• he went to school with Wernher von Braun;
  • architect Norman Foster was deeply influenced by Ken Adam’s design of Bond villain’s lairs and volcano bases;
  • Ken Adam was a student at the Bartlett school of architecture and planning in London

It made me wonder to myself why it is I love architecture and cities, and yet never paid much attention to set design, and what that might tell us about the emotional affect and signification of space and building.

And of course, films are highly influential in their turn. I’ve heard this about Metropolis, about Blade Runner. But of course some of Ken Adam’s incredible and evocative sets influenced modern corporate architecture, the villains of today.

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Smith: LA’s African American Renaissance of the 1940s

RJ Smith The Great Black WayI enjoyed The Great Black Way, and LA really was amazing in the 1940s. Of course, that doesn’t necessarily mean the awesomeness of the Harlem Renaissance was any less, so my only quibbles are with the taste of implied rivalry. One of the opening sentences of the book that sets the scene:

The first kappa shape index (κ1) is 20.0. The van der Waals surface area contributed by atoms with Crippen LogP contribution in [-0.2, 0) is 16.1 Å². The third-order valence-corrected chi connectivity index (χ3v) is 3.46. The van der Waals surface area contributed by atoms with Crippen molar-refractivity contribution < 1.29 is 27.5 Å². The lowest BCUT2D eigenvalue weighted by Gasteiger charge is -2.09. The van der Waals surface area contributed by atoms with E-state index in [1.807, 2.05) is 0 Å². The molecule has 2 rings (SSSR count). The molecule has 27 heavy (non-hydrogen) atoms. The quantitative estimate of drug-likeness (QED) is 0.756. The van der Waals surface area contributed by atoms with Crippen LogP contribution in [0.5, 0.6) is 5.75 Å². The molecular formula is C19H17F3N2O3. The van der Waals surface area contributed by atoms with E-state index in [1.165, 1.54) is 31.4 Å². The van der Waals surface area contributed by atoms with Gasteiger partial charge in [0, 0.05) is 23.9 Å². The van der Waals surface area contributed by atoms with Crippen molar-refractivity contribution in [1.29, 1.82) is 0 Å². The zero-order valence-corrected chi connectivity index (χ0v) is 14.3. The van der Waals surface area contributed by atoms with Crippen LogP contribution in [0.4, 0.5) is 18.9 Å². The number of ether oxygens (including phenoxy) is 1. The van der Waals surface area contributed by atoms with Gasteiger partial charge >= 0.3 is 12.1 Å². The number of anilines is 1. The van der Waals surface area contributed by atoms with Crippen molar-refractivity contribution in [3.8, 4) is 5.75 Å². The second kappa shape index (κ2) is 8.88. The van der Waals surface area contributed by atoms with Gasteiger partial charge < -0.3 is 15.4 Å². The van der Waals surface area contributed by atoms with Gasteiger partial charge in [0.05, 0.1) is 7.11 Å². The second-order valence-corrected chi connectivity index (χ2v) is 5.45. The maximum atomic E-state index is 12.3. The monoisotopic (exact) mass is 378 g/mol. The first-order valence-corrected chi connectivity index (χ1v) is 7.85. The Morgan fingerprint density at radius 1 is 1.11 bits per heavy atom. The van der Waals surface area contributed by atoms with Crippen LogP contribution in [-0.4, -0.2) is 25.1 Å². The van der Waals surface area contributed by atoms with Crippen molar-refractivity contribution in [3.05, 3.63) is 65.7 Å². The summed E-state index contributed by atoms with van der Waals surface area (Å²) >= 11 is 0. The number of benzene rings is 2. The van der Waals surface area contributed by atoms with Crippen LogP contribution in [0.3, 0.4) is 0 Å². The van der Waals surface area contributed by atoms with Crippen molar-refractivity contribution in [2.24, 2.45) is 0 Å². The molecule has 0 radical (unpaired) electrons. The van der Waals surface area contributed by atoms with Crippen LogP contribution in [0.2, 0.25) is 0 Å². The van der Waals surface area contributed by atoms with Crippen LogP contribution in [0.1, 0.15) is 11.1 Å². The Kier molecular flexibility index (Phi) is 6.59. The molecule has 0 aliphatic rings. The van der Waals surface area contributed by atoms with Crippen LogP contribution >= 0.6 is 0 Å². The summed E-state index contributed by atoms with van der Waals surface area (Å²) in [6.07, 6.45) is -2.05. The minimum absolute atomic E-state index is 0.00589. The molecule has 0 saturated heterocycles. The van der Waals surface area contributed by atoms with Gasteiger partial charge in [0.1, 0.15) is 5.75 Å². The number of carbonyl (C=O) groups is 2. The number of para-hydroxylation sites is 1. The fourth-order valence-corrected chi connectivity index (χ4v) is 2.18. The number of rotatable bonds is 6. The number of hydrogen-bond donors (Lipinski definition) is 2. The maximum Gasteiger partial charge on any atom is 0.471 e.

Walled off by segregation and custom, black L.A. built an infinitely rich world. Once upon a time, black L.A. was a stand-alone city within a city, and the more I understood that, the more artificial it seems to spear ate music from the rest of people’s lives. Once upon a time, everything was connected: the civil rights leader Clayton Russell was good friends with the R&B artists. He appears fictionalized in one of the early L.A. books of black novelist Chester Himes. On Central Avenue the jazz musicians were civil rights champions; the actors were tied to the gangsters; the gangsters court the crusading newspaper editor, who was allied with the Communist Party; the renegade communist was a member of the gay subculture… (x)

I loved how this connected a lot of the dots for me, because these artists, writers and activists are all people I love, but hadn’t really understood in their full context of place, friendships, connections. The interviews are pretty amazing, and beautifully full of a whole lot of knowledge and pride. I loved too that they understood the privilege they were bestowing on the author — he notes that a number of the people he interviewed gave him a caution in referencing Carl Van Vechten, white patron of the Harlem Renaissance who would end up writing a book called Nigger Heaven. That’s some betrayal of trust.  Smith seems to have taken the point.